What do we know about Joseph Italiano, PhD?
Joseph Italiano is an Associate Professor of Medicine in the Hematology Division at Brigham and Women’s Hospital and Harvard Medical School in Boston, MA. He is also a member of the Vascular Biology Program at Boston Children’s Hospital.
The lab’s research focuses on how blood platelets, which function as the bandaids of the bloodstream, are produced from megakaryocyte precursor cells. Megakaryocytes are terminally differentiated cells that in their final hours convert into long, branched proplatelets. We have demonstrated that platelet formation follows a defined set of morphogenetic shape changes driven by forces derived from both microtubules and actin filaments. The overall goal of our research is to elucidate the cytoskeletal mechanics and signaling pathways that culminate in the formation of platelets.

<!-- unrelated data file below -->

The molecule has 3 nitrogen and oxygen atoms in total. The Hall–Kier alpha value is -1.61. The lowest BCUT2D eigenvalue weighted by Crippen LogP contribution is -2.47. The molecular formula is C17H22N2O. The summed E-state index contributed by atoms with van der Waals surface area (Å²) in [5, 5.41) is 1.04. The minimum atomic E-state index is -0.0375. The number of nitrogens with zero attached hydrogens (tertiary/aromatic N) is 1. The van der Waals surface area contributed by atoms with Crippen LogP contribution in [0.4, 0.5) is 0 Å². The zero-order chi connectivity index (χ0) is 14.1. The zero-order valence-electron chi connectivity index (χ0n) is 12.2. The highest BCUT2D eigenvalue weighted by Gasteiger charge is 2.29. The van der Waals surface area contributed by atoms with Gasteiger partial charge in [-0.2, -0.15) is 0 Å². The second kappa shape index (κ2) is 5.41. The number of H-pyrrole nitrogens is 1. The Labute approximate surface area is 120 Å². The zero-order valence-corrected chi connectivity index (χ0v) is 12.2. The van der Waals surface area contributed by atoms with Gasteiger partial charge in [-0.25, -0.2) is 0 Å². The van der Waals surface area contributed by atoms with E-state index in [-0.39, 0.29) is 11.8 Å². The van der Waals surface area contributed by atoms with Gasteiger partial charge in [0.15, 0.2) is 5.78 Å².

Specifically, the lab uses mouse megakaryocyte and human culture systems to study platelet production in vitro. Our primary methods include fluorescence microscopy, molecular biology, biochemistry, electron microscopy, bioengineering, and knockout mice. Where possible, we attempt to study the dynamics of proteins in living megakaryocytes or reconstitute cellular process with cell extracts. Current focuses include understanding the molecular signals that trigger platelet production, using biologically inspired engineering to establish how the bone marrow microenvironment influences platelet production, and determining how new alpha-granule biology contributes to the regulation of angiogenesis. The development of a microfluidic-based bioreactor to produce in vitro platelets is also a major initiative.